Welcome to our free Virtual Communications for Managers tutorial. This tutorial is based on Webucator's Virtual Communications for Managers course.
There are many ways to differentiate communication. This lesson will take an analytical look at communication in the workplace and explore best practices based on key factors.
The most obvious way to distinguish between types of communication is to separate communication into two categories:
Within the category of virtual communications, there are many more distinctions. One of the primary distinctions is between synchronous and asynchronous communications. The words "synchronous" and "asynchronous" come from both Latin and Greek.
Therefore, "synchronous," means, "same time;" and "asynchronous," means, "not same time."
So, communication in which the two parties can talk at the same time is synchronous.
Examples of synchronous communications include:
All face-to-face communication is synchronous as well, but synchronous, virtual communication is missing one or more of the following components that we addressed in the last lesson:
Asynchronous communication takes place when the two parties are not communicating at the same time, or at least they are not expected to. This includes:
(It needs to be noted that, while the basic concept is the same, we are not referring to the definitions used within the study of data communications. Here, we are referring to human interaction.)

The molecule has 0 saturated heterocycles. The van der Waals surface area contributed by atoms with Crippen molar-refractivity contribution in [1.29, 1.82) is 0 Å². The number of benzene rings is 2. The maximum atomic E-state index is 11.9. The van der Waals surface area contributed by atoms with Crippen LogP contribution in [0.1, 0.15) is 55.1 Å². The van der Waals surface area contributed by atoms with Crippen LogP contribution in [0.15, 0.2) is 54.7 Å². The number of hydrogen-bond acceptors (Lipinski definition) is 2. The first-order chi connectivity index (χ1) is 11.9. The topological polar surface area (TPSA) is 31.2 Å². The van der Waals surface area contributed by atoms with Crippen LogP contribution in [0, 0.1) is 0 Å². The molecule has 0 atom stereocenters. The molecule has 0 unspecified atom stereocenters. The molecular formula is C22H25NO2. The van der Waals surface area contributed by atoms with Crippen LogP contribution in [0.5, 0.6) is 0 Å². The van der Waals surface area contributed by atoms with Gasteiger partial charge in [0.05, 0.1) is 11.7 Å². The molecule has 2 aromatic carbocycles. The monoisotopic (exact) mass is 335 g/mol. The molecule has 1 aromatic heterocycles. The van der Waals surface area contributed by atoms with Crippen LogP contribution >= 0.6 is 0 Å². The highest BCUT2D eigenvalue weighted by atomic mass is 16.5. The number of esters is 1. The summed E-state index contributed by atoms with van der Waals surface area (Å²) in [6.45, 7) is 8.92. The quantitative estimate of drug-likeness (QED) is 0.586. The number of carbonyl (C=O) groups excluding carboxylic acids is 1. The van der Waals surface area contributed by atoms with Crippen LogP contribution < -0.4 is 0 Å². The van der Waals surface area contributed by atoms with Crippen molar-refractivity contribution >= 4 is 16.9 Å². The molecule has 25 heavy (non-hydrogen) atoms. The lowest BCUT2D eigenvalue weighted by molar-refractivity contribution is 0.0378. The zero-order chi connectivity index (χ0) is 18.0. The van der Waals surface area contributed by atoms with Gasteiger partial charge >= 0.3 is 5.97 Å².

Again, in asynchronous communication, typically one or more components of communication are missing. This is important to note because quality virtual communication finds ways to compensate for the loss of these components. We will address this in a later lesson.
Complete the following exercises about synchronous and asynchronous communications.
All messages are either broadcasts or exchanges. Broadcasts are announcements. They are often coming from one person and sent to many people, but they can also be between two individuals. A broadcast includes:
Broadcasts are distributions of information that do not expect feedback. Their intent is to inform without discussion.
Exchanges, on the other hand, are two-way communications. Exchanges include all components of the communication loop, as learned in the last lesson. Exchanges may begin with an offer of information, as in a broadcast, but there is an expectation of feedback. Exchanges may also begin with a question, seeking information. Examples of exchanges include:
In the previous lesson, we talked about the importance of equal communication with both local and virtual employees. Many managers send broadcasts to their virtual employees, but they neglect to provide opportunities for exchanges with them.
A productive manager will not neglect the important task of providing exchange opportunities for their virtual employees. The complete communication loop provides managers and employees the opportunity to: